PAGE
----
"He brought golf back to the forefront with The Eagle after [former sports editor] Bob McDonough left the paper," said longtime Country Club of Pittsfield head professional Brad Benson. "He did a great job covering the entire local golf scene."
Dastoli also worked for Benson during the summer.
"Dom was a great kid and a really hard worker," Benson said. "He was always upbeat and personable. He's really one of the best employees I've ever had."
Dad Dastoli believes two things would have been evident to Taylor immediately.
"Dom has a tremendous love and respect for the game and he really is a people person," Bob said.
Those sentiments are echoed by his boss, Paul Schlegel, Golf Channel's senior director of original productions.
"A great word to describe Dom is self-motivated," Schlegel said. "His passion for what he does is contagious and his energy is boundless. He has used that passion to develop the Top-10 series into one of the most successful original programs the Golf Channel produces. ... People love to work with him because of his energy and positive attitude and those are important attributes of a leader."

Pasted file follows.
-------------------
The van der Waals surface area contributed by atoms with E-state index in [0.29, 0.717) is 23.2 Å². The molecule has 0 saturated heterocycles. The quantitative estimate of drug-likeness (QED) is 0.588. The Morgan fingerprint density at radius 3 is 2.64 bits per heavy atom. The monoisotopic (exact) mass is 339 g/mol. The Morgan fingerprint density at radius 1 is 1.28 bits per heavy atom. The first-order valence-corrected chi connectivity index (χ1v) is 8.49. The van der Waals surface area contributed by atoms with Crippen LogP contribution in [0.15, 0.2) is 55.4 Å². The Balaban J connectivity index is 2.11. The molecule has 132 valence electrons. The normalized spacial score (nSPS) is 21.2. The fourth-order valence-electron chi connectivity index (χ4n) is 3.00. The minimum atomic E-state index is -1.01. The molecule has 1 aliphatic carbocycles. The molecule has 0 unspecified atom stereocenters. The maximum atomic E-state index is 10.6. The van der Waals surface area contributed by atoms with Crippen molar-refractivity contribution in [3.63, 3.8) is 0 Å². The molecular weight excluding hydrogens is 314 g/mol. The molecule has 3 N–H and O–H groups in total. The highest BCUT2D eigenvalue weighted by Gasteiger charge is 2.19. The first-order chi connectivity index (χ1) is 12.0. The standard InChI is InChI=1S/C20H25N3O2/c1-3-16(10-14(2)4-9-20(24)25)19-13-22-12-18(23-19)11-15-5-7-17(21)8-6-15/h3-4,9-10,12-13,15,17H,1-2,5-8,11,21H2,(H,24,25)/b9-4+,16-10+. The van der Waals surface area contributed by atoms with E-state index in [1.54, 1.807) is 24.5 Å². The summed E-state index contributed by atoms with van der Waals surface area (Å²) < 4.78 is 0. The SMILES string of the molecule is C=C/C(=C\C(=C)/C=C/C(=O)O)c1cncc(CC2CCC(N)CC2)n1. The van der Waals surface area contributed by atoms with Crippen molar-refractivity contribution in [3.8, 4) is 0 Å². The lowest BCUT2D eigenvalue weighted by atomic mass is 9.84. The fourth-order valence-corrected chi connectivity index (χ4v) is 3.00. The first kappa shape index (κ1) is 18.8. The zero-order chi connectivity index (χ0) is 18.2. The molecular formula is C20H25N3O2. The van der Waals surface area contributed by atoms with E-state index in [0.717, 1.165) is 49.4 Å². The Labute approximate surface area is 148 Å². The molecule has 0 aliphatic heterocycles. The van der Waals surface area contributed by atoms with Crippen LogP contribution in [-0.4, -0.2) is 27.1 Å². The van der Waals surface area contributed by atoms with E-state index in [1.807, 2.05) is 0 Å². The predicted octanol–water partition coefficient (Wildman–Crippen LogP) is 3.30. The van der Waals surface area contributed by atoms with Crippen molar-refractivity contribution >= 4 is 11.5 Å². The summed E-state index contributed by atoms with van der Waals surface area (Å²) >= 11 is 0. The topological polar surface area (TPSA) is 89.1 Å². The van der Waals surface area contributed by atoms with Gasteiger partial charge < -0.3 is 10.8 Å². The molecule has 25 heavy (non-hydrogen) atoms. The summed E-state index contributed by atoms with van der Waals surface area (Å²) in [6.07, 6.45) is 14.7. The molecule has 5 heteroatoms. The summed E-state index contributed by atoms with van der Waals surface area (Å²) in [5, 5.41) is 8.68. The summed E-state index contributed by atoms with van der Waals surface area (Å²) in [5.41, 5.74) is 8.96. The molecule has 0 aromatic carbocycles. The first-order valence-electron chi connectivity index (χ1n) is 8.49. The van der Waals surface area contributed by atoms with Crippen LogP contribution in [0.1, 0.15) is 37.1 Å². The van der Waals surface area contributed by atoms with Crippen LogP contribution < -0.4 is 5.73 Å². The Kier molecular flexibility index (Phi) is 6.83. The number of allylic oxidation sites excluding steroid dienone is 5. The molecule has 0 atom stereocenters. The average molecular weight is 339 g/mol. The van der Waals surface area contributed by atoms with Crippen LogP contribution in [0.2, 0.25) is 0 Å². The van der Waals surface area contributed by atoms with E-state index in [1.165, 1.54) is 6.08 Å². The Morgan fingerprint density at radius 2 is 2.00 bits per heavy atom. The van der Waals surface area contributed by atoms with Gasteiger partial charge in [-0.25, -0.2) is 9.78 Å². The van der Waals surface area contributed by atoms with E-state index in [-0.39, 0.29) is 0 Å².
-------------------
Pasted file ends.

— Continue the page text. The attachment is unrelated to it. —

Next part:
After returning home following his hiring and spending the holidays with his family in Pittsfield, Dastoli started his new job in January 2006.
"At the beginning, I was a newsroom production assistant, which is as low as you can go, but I loved what I was doing," Dastoli said.
His Berkshire connections helped him discover the job that suited him best.
"The first feature I did was on [former Pittsfield High star and current professional golfer] Matt Donovan," Dastoli recalled. "The story was on PGA Tour Monday qualifying and they sent me to two tournaments with a cameraman. I loved it and decided ‘this is what I want to do,' so I looked to get out of the day-to-day stuff and into producing."